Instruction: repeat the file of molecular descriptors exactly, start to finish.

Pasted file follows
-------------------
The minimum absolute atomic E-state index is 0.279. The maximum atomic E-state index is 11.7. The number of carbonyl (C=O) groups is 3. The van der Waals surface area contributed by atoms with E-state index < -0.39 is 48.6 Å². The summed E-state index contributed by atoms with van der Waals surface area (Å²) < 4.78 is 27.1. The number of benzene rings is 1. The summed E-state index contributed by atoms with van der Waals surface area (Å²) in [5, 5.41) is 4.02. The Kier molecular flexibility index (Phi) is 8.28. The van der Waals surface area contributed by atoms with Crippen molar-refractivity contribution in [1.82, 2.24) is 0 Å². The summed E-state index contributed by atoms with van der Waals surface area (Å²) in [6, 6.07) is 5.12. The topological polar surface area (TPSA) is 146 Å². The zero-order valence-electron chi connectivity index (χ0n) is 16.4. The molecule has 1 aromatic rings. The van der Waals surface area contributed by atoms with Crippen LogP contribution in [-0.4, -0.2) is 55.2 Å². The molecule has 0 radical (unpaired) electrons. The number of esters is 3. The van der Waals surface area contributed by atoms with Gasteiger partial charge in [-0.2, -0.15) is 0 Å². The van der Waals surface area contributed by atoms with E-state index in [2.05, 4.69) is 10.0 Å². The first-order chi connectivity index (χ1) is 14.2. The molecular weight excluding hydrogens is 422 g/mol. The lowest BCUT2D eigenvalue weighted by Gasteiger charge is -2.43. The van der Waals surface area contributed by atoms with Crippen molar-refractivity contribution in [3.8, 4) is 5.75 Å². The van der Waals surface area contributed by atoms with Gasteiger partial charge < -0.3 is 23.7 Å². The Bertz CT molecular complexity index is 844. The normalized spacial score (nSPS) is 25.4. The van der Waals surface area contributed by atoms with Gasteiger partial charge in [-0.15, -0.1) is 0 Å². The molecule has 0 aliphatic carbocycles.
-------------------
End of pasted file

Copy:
The minimum absolute atomic E-state index is 0.279. The maximum atomic E-state index is 11.7. The number of carbonyl (C=O) groups is 3. The van der Waals surface area contributed by atoms with E-state index < -0.39 is 48.6 Å². The summed E-state index contributed by atoms with van der Waals surface area (Å²) < 4.78 is 27.1. The number of benzene rings is 1. The summed E-state index contributed by atoms with van der Waals surface area (Å²) in [5, 5.41) is 4.02. The Kier molecular flexibility index (Phi) is 8.28. The van der Waals surface area contributed by atoms with Crippen molar-refractivity contribution in [1.82, 2.24) is 0 Å². The summed E-state index contributed by atoms with van der Waals surface area (Å²) in [6, 6.07) is 5.12. The topological polar surface area (TPSA) is 146 Å². The zero-order valence-electron chi connectivity index (χ0n) is 16.4. The molecule has 1 aromatic rings. The van der Waals surface area contributed by atoms with Crippen LogP contribution in [-0.4, -0.2) is 55.2 Å². The molecule has 0 radical (unpaired) electrons. The number of esters is 3. The van der Waals surface area contributed by atoms with Gasteiger partial charge in [-0.2, -0.15) is 0 Å². The van der Waals surface area contributed by atoms with E-state index in [2.05, 4.69) is 10.0 Å². The first-order chi connectivity index (χ1) is 14.2. The molecular weight excluding hydrogens is 422 g/mol. The lowest BCUT2D eigenvalue weighted by Gasteiger charge is -2.43. The van der Waals surface area contributed by atoms with Crippen molar-refractivity contribution in [3.8, 4) is 5.75 Å². The van der Waals surface area contributed by atoms with Gasteiger partial charge < -0.3 is 23.7 Å². The Bertz CT molecular complexity index is 844. The normalized spacial score (nSPS) is 25.4. The van der Waals surface area contributed by atoms with Gasteiger partial charge in [-0.15, -0.1) is 0 Å². The molecule has 0 aliphatic carbocycles.